Oyama continues his quest for personal enlightenment and ultimately becomes the most bad ass zen guy around. He trains under raging waterfalls to heighten his tolerance and to discover what a wise man said to him about a presence of a circle. Oyama is portrayed fluently by Shinichi Chiba. Sonny Chiba's height of 5'9 attacks Asian height standards in film allowing Chiba to stand tall over any fighter giving a visual menacing advantage.
The portions of these films are divided in a spirtual pie graph. Each film in this trilogy features amazing martial arts action and violence that is gratifying and flammable. As soon as the "one man against a mob" scenes are over, switch to a touching side story of how Oyama has deceived someone in someway and temporarily sets out to touch a humans life in some way. This film is deeply engrossing in more than one manner.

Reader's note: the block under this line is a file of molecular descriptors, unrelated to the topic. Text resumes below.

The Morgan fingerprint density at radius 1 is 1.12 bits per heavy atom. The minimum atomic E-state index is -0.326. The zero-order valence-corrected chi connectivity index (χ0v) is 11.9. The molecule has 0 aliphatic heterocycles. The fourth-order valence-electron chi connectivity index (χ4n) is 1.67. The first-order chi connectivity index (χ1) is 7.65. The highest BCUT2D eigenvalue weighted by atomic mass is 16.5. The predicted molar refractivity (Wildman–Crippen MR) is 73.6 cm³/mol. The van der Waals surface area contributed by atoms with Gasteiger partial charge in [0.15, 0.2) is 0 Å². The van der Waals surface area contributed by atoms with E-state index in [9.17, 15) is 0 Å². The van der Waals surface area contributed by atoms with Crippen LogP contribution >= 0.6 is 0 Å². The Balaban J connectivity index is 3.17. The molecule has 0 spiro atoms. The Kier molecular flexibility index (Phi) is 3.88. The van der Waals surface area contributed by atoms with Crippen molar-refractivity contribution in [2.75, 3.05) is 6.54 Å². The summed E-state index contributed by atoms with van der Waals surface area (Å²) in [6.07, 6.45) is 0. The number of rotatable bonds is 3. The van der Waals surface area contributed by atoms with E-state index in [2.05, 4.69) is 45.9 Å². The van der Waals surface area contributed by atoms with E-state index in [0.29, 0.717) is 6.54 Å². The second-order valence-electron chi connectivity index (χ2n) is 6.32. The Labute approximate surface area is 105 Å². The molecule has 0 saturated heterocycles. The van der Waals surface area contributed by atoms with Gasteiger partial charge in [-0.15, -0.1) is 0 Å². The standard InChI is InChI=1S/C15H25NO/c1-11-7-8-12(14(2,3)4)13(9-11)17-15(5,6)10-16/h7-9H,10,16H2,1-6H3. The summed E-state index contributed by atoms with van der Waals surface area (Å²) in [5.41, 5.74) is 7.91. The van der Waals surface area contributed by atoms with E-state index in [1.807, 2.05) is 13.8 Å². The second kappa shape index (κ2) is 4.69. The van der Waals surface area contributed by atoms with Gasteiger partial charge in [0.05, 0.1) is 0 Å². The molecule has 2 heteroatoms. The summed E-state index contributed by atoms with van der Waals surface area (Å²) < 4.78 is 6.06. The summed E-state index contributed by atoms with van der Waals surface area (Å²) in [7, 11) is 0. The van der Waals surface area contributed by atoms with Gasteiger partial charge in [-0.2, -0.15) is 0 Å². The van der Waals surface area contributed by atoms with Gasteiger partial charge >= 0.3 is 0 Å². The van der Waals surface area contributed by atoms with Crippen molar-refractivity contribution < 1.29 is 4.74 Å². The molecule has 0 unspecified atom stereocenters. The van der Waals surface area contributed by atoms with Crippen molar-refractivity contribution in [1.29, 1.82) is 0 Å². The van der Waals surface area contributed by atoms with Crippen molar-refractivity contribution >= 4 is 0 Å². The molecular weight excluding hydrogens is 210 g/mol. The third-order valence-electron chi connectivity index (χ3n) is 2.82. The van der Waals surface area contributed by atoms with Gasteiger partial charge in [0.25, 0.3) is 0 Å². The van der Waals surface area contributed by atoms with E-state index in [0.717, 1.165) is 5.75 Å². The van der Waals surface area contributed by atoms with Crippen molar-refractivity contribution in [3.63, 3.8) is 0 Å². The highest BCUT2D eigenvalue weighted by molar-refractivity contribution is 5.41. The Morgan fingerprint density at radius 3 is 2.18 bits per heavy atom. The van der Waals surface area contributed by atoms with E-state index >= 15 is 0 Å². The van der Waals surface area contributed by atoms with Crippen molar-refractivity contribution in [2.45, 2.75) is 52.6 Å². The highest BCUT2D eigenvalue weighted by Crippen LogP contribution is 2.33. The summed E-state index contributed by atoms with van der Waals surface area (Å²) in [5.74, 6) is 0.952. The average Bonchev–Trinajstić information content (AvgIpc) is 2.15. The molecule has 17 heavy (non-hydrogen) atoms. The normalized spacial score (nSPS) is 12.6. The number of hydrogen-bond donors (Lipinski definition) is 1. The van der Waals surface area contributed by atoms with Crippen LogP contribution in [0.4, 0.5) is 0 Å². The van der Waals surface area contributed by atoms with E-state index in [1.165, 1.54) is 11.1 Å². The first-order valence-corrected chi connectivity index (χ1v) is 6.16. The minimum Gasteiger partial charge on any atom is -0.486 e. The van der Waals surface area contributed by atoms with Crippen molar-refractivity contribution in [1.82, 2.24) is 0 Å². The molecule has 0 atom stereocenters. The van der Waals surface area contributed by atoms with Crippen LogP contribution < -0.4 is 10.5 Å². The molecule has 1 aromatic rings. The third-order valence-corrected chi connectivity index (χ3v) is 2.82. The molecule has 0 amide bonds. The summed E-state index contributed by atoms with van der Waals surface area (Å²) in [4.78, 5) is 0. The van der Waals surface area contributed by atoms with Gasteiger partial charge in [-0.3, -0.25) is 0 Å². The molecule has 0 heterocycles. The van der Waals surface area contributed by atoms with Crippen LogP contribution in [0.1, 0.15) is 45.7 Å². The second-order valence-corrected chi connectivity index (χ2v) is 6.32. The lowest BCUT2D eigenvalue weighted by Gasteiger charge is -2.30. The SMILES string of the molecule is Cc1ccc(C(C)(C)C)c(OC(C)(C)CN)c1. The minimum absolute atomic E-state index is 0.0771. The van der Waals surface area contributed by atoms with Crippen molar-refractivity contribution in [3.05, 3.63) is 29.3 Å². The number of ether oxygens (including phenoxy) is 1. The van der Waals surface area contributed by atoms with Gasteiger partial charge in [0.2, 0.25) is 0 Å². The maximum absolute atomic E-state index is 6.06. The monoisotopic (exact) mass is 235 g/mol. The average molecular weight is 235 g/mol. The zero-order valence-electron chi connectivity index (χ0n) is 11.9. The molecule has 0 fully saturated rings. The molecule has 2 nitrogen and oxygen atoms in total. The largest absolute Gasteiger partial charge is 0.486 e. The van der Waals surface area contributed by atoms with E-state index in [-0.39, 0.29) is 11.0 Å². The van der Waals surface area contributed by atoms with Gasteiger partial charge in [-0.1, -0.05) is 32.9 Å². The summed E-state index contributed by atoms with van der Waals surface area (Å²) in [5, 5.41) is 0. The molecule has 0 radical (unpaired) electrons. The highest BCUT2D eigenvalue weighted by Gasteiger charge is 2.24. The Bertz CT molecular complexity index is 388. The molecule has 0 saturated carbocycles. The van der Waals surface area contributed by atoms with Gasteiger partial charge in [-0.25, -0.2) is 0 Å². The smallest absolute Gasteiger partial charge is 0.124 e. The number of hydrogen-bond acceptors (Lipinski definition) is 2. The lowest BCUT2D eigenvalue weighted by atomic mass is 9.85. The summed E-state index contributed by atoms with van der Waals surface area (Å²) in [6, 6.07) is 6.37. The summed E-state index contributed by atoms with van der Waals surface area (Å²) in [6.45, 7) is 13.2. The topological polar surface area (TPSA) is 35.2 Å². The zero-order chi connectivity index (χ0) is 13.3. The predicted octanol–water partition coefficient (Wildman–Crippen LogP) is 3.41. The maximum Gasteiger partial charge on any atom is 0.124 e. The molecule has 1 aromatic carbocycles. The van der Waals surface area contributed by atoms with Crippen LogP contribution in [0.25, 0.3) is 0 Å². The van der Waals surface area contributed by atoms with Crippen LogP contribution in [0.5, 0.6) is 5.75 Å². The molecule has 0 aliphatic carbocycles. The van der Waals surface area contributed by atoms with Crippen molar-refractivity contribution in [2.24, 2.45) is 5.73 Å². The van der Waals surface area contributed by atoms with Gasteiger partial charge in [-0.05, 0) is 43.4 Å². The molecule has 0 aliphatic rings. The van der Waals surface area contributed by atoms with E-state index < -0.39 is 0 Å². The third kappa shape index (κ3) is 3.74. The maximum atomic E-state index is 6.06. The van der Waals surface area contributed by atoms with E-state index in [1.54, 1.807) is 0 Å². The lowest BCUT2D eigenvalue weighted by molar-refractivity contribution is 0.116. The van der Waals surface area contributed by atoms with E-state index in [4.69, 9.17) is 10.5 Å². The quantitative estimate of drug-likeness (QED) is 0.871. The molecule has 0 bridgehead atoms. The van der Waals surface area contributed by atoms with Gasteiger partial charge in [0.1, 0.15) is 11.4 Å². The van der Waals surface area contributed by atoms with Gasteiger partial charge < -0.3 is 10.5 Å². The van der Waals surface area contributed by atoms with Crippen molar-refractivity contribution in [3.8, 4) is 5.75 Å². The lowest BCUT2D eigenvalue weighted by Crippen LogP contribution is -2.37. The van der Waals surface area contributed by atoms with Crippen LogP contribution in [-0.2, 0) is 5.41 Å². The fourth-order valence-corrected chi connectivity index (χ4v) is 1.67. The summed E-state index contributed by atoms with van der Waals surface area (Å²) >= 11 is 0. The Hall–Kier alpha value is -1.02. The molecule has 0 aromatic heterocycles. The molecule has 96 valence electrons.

Hausu was another Japanese masterpiece and in no way is connected to this film, but the choice of bright settings links them together. Although Hausu had pastel horizons, Karate Bear Fighter gave a foreboding shallowness to the country of Japan. Kill or be killed; Chiba's universal tagline of revenge and brutality is no stranger to these pulp biographies.
Now for the role of exploitation and foreshadowing, One could guess that Chiba gets in a fight with a bear and this is true. In no way as remarkable or graphic as the makeshift matador scene in the prior film, this time around, the animal cruelty is limited to Chiba punching the creature into a cyclops. I preferred the bull battle to be honest.
Karate Bear Fighter is the middle man of a trilogy. With one more to go, I continually find more and more appreciation for the man that was named Oyama. I noticed his counterpart is heavily glamorized as Chiba was to play an overweight role. Nonetheless, If you've seen Karate Bull Fighter, watch this sequel for a direct continuation. If you haven't seen any of them, drop what you are doing and pick up copies now.